It's one in a series of such recommendations. Inquests into all the aforementioned deaths--except the Reid case, which is still pending--also called on the RCMP to provide more training on how to respond to people suffering from mental illness.
But RCMP brass have not been receptive. As a result of the complaints commission report, they have reinstated specialized training for new recruits, a pilot program suspended in January 2004, but they are denying the need for such training for all members and for policy guidelines. In an official response from RCMP commissioner Giuliano Zaccardelli to Shirley Heafey, chair of the complaints commission, Zaccardelli stated that policy is not the appropriate forum to provide guidance and that current training is more than adequate.
From her office in Ottawa, Sharron Ellis, senior communications officer for the complaints commission, said that although the commission applauded Zaccardelli for reinstituting training, it stands by its recommendation that all members should receive the program, especially those in the field.
Ellis cited the example of the officer who killed Norman Reid. "He had received three hours of training on dealing with the mentally ill 11 years before the shooting, and during the inquiry he said the incident would haunt him for the rest of his life. It's just not fair to ask our police officers to deal with these situations without proper training," Ellis said.
During an interview at his Cambie Street office, Chief Const. Jamie Graham of the Vancouver police department said he has both a personal and professional interest in ensuring his officers get appropriate training. "We work in a singular environment here," he said. "The Downtown Eastside is one of the most unique places in the world. There's no RCMP jurisdiction that compares to this one and that drives our training. The new phrase I'm using is socially relevant policing. The things we do have to be relevant to what's going on around us."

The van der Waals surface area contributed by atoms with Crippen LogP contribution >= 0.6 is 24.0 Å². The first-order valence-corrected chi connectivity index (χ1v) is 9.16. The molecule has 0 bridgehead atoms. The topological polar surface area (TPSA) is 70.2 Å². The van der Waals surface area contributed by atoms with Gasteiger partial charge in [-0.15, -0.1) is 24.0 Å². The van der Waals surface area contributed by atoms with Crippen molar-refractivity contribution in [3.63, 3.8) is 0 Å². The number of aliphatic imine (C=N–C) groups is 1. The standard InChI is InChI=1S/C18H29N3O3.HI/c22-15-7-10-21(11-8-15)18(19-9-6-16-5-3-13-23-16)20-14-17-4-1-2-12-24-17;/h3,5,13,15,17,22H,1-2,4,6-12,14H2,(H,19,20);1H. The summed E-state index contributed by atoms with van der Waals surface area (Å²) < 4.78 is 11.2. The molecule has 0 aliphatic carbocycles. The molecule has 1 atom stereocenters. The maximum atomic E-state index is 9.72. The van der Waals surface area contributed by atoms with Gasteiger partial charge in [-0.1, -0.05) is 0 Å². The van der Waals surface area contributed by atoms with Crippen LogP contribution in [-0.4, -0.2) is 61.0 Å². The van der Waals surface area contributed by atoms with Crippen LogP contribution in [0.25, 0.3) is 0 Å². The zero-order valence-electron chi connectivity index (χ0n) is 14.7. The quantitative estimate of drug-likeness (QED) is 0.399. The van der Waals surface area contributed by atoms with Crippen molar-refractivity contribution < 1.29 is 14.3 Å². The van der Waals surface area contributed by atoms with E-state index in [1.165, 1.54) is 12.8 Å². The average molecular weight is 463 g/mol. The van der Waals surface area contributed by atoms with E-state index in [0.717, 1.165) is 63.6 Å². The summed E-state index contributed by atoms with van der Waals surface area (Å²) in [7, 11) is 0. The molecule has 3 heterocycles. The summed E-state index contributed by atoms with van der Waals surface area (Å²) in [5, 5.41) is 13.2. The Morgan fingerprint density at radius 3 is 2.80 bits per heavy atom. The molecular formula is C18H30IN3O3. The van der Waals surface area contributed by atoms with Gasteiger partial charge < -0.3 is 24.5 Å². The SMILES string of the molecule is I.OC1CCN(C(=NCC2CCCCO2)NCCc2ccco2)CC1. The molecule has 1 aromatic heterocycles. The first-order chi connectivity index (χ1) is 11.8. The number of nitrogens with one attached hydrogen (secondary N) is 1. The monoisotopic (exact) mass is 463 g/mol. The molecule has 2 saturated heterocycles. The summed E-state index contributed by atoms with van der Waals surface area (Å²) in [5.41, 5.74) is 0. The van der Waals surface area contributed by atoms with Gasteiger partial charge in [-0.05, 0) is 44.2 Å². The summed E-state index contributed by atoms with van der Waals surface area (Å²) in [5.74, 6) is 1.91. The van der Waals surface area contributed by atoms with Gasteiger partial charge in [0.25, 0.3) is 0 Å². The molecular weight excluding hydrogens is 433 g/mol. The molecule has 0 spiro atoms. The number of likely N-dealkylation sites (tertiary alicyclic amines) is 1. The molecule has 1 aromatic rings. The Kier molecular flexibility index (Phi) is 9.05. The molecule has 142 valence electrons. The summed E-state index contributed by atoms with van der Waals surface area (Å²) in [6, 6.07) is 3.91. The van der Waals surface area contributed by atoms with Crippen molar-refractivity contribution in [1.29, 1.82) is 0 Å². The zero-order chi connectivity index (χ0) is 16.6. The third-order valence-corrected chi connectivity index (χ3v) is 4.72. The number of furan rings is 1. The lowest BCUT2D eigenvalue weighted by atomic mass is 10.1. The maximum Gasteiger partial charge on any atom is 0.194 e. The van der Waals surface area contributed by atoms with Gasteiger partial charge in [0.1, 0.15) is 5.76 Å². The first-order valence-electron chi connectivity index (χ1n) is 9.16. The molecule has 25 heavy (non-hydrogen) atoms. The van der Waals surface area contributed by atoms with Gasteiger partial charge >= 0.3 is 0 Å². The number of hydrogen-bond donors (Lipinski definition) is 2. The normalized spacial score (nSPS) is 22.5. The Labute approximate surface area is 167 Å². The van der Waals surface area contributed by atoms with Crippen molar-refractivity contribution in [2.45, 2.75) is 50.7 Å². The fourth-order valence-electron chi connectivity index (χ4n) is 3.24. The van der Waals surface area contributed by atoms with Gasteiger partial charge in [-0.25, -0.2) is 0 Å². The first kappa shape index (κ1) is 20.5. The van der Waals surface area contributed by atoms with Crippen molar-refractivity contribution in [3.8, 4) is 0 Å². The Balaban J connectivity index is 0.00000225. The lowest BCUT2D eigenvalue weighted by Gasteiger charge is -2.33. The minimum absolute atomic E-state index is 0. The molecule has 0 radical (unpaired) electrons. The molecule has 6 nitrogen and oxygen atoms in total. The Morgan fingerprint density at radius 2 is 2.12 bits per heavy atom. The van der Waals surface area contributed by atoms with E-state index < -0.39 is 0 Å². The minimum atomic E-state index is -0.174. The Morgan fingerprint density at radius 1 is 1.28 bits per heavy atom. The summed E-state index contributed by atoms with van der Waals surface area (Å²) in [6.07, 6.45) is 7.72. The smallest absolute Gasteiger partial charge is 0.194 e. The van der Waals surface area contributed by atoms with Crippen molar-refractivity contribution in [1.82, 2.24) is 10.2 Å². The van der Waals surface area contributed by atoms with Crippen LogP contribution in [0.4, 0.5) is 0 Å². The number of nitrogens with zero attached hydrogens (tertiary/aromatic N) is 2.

Graham's department is cited in the commission report, along with nine others, including Victoria, for having implemented training that recognizes the specific needs of people suffering from mental disorders.
It has also been commended for creating a pocket-size tips sheet for defusing situations involving people in psychiatric crisis. The bright-yellow card advises officers, among other things, to speak and move slowly, and to reassure the subject by saying things like "Take it easy" or "I'm here to help you." It's a departure from standard police-tactical training, which is action-oriented and based on quick response. "We've adopted current techniques used by the medical field," Graham said.
They are the techniques mental-health advocates, service providers, and consumers would like to see used more often. But until the RCMP adopts ongoing training programs, the positive outcomes resulting from a kinder, gentler approach may well depend on which police jurisdiction the person happens to be in at the time of crisis.